From there I went to work in a kitchen showroom, where I was expected to take leads for the two designers. They hated each other with a vengeance and I ended up as piggy in the middle of their feuding. This lasted for about a year, then I was shunted off to another studio, with one designer who could never get out of bed! The times I had to cover for him and lie for him – ‘Yes, he has been in, but he’s out on a call now. I’ll get him to ring you when he comes in!’ Those words are imprinted on my brain. As luck would have it, the manufacturing part of this kitchen company were looking for someone to work in the office, so as that was more up my street, I moved into the factory/offices. I thoroughly enjoyed this job, as long as I could cope with the two unpleasant men who ran it and their woman sidekick. This all came to a sad end when a new high flying manager was appointed, took a shine to me, promised me a great future in the company, but one day suddenly said that if I hadn’t reached the dizzy heights in six months, I had to sleep with him! Then proceeded to make sure I never reached those heights. I got out of there fast. There was no-one to complain to in those days. I would have been laughed at if I had claimed sexual harassment.
It wasn’t too difficult to find another job and this time I went to work for an interior design company. I got on well with the owner and again worked my way up through the ranks until I was a manager, running the cutting room, with several staff and a large group of outworkers producing soft furnishings. I loved the job until, you guessed it, another unpleasant man was taken on as managing director to get rid of people in a round of redundancies, because the boss was a coward, he couldn’t do it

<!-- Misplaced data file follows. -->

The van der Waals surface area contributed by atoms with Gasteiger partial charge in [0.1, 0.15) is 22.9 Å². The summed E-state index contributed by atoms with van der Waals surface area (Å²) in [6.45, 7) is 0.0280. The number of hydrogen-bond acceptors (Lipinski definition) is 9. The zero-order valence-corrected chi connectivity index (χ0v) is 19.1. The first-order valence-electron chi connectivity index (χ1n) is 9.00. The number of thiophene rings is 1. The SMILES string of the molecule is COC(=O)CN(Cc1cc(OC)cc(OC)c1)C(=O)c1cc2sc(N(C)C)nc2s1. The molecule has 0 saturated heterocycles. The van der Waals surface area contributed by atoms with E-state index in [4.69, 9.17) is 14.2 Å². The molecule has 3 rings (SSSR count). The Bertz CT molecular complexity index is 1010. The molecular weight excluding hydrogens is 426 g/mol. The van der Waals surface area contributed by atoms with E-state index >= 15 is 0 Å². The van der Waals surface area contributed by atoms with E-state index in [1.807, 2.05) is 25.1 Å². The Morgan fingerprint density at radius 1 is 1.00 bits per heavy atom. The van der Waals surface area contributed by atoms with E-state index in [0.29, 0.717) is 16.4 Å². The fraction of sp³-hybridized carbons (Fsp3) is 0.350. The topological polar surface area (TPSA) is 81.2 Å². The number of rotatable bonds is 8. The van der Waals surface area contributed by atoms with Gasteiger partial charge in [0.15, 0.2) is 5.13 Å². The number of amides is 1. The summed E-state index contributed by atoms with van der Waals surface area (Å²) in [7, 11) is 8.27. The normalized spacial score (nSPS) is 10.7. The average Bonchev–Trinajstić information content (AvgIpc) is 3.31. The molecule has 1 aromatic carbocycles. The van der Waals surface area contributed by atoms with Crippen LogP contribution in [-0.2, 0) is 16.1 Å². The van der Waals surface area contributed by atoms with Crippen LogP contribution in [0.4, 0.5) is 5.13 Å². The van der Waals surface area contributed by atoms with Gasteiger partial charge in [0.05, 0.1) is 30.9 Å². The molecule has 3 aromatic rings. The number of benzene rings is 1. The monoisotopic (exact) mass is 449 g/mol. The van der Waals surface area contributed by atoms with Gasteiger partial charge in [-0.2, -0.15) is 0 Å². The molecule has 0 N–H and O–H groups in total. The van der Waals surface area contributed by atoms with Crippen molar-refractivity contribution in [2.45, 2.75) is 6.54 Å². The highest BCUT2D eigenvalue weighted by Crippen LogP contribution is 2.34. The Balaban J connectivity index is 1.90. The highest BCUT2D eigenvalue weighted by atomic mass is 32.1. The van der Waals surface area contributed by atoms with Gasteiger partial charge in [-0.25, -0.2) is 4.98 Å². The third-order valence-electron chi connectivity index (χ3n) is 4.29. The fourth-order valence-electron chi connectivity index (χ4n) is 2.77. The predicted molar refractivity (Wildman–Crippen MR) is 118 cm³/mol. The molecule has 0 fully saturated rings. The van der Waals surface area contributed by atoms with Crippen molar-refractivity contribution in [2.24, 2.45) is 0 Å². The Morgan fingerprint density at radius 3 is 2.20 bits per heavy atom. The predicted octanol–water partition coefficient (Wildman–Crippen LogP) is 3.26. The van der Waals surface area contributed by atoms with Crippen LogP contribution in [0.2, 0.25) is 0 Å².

This person was someone, who when I was introduced, I could not shake hands with him. There was such an aura of unpleasantness surrounding him. He made my skin crawl. Everyone hated him. He invaded my space whenever he was able, he would stand close to me and drape his arm over my shoulder; my attempts to move away and cringing must have been blatantly obvious to him. At the time, I was lifting forty metre rolls of fabric, which were becoming too heavy. I went to this man and asked for help; in answer to my request, he brought in his sixteen year old daughter, on holiday from school! The result was a blazing row in his office. Working there became untenable and several months later, I handed my notice in. It was a power game with him and I was the loser.